1. Select a discrete app icon.
Texting is a great way to communicate, especially since it can be more private than a phone call and quicker than an email.
But it comes with its own security pitfalls mainly, that text messages can stay on your phone indefinitely and often show up on other devices linked to that phone. For survivors of domestic violence who are used to having their every move tracked by an abuser, leaving behind a trail of who they’re communicating with can give their abusers yet another way to stalk them, or may enrage an abusive partner.
We also know that many abusers cut off their partner’s communication with friends and family all together. This keeps the survivor solely dependent on the abuser and shields the survivor from outside influences that may try to help that person leave. As a result, the survivor can feel helplessly isolated.
A bevy of new instant messaging apps that promise top-notch encryption may be a better option than the standard text. Many of them sound like something out of Mission Impossible, offering the capability to send encrypted messages no one else can open and that will be destroyed moments after your recipient reads them. However, there are also several warnings to be aware of before putting one’s entire trust in such apps.
One such app is called Telegram and allows “secret chats.” The developers also promise “end-to-end encryption." Messages are unrecoverable, unlike common email or texting. Messages cannot be forwarded, and when you delete a message on your side, it instructs the message to be deleted on the recipient’s side as well. If someone screenshots your message, you’re notified. Bonus: you can set up a self-destruct timer before sending a message, forcing the message to destroy itself in a certain number of minutes after it appears on the recipient’s screen.
As expected, however, some experts warn these encrypted messaging apps aren’t all they’re cracked up to be. For starters, the person you’re messaging must have the app, too, or it’s basically useless. That’s not a significant setback and beyond that the security of apps like Telegram has been called into question.
Christopher Soghoian, principal technologist and senior policy analyst at the American Civil Liberties Union, told the website Gizmodo last June that although many of the nearly 100 million Telegram users think they’re automatically communicating in an encrypted way, they’re not. “They don’t realize that they have to turn on an additional setting,” said Soghoian, or start what’s called a Secret Chat when originating a message.
Gizmodo also found Telegram leaks metadata, which is information embedded in messages that can show tech-savvy cyberstalkers, such as one’s abuser, when the user was online and offline, who they are talking to and when they’re using the app. So, not entirely fool proof, but a step forward from common texting or instant messaging platforms.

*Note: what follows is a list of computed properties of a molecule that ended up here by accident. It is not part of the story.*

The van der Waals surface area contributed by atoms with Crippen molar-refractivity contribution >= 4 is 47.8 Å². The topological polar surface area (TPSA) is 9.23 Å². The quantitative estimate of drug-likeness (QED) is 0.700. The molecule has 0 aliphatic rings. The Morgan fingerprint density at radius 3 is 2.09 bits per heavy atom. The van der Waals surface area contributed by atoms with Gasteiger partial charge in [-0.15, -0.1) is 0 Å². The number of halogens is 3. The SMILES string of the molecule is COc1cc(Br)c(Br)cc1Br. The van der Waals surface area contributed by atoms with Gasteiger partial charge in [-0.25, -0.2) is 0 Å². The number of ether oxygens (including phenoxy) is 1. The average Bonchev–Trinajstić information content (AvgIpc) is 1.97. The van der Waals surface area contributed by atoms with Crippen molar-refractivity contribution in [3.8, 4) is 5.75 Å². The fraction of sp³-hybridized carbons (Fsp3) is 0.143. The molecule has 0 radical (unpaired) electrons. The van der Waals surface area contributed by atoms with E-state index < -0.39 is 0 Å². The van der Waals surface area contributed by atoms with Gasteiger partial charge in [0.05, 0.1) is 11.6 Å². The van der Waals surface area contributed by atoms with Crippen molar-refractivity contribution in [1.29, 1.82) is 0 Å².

As an alternative, other tech gurus recommend Whatsapp instead, the most widely used mobile messaging app out there. It allows private individual and group chats and calls, and also offers end-to-end encryption so no third party can view the messages, and promises this security is automatic without turning on any additional settings. There is also a way to enable self-destructing messages.
Whatsapp makes it impossible to retrieve old chats on a new device; say your abuser takes your SIM card out of your phone and tries to plug it into his or her phone. They won’t be able to see your messages.
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However, critics slammed this app recently when it was revealed it would share some information with Facebook, after the company bought out the app in 2014.
Enter Threema, whose main selling point is that they do not collect any data. Your messages and contacts are not shared with the app, are protected against hackers, and messages are deleted after delivery. The other bonus for people trying to stay private is that the app doesn’t require a phone number, email address or any other personal information to use it. Instead, users are assigned a randomly generated eight-digit Threema ID when they open the app for the first time.
Could These Apps Be Used Against Survivors?
While all of these messaging apps may be useful for survivors who are trying to communicate with support persons about their situation without their abusers catching on, the flip side is that survivors should also be aware these apps can be used by their abusers, too.
“Abusers often use apps like these to cover their tracks, in an effort to keep their harassing and threatening messages from being saved by the victim and potentially used as evidence against them,” says Corbin Streett, LMSW, technology safety specialist with the National Network to End Domestic Violence’s Safety Net Project.
Only survivors can determine if these type of apps will be safe for them to use, based on their individual circumstances. “Safety always depends on the context in which the abuse is happening,” says Streett. “So for instance, if a survivor is still living with her abuser, and she thinks the abuser will be looking through her phone, using something like this won’t necessarily keep her messages private, and having the app on her phone may raise questions and pose a risk.
Also, because these “secret” messaging apps can make proving threats from an abuser more difficult, Streett recommends survivors connect with someone, such a trained domestic violence advocate, who can help them think about safe ways to collect evidence, if they need to do so.
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